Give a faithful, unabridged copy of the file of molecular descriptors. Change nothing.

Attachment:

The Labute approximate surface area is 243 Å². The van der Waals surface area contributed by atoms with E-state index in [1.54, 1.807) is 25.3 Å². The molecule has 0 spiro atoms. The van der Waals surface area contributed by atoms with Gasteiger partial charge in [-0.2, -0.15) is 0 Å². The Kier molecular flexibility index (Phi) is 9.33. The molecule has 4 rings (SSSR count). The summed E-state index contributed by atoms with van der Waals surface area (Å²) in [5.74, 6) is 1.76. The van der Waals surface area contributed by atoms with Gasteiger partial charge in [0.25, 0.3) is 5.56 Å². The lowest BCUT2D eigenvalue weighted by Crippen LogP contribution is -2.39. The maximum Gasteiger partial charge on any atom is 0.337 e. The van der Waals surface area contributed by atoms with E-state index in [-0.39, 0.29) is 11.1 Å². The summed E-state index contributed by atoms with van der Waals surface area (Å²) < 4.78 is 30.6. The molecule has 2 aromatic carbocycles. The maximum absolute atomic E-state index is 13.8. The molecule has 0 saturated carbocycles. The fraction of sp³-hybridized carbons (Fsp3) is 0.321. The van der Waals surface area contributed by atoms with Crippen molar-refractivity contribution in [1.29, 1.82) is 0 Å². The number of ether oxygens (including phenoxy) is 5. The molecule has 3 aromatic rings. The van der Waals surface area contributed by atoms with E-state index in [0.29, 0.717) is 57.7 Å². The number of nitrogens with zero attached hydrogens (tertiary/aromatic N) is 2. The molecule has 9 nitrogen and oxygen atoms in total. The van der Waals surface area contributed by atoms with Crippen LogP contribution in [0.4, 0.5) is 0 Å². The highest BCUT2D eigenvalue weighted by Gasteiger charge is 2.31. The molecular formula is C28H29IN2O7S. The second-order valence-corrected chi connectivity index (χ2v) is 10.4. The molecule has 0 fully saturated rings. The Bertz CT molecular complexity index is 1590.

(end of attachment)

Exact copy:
The Labute approximate surface area is 243 Å². The van der Waals surface area contributed by atoms with E-state index in [1.54, 1.807) is 25.3 Å². The molecule has 0 spiro atoms. The van der Waals surface area contributed by atoms with Gasteiger partial charge in [-0.2, -0.15) is 0 Å². The Kier molecular flexibility index (Phi) is 9.33. The molecule has 4 rings (SSSR count). The summed E-state index contributed by atoms with van der Waals surface area (Å²) in [5.74, 6) is 1.76. The van der Waals surface area contributed by atoms with Gasteiger partial charge in [0.25, 0.3) is 5.56 Å². The lowest BCUT2D eigenvalue weighted by Crippen LogP contribution is -2.39. The maximum Gasteiger partial charge on any atom is 0.337 e. The van der Waals surface area contributed by atoms with E-state index in [-0.39, 0.29) is 11.1 Å². The summed E-state index contributed by atoms with van der Waals surface area (Å²) < 4.78 is 30.6. The molecule has 2 aromatic carbocycles. The maximum absolute atomic E-state index is 13.8. The molecule has 0 saturated carbocycles. The fraction of sp³-hybridized carbons (Fsp3) is 0.321. The van der Waals surface area contributed by atoms with Crippen molar-refractivity contribution in [1.29, 1.82) is 0 Å². The number of ether oxygens (including phenoxy) is 5. The molecule has 3 aromatic rings. The van der Waals surface area contributed by atoms with E-state index in [0.29, 0.717) is 57.7 Å². The number of nitrogens with zero attached hydrogens (tertiary/aromatic N) is 2. The molecule has 9 nitrogen and oxygen atoms in total. The van der Waals surface area contributed by atoms with Crippen LogP contribution in [0.4, 0.5) is 0 Å². The highest BCUT2D eigenvalue weighted by Gasteiger charge is 2.31. The molecular formula is C28H29IN2O7S. The second-order valence-corrected chi connectivity index (χ2v) is 10.4. The molecule has 0 fully saturated rings. The Bertz CT molecular complexity index is 1590.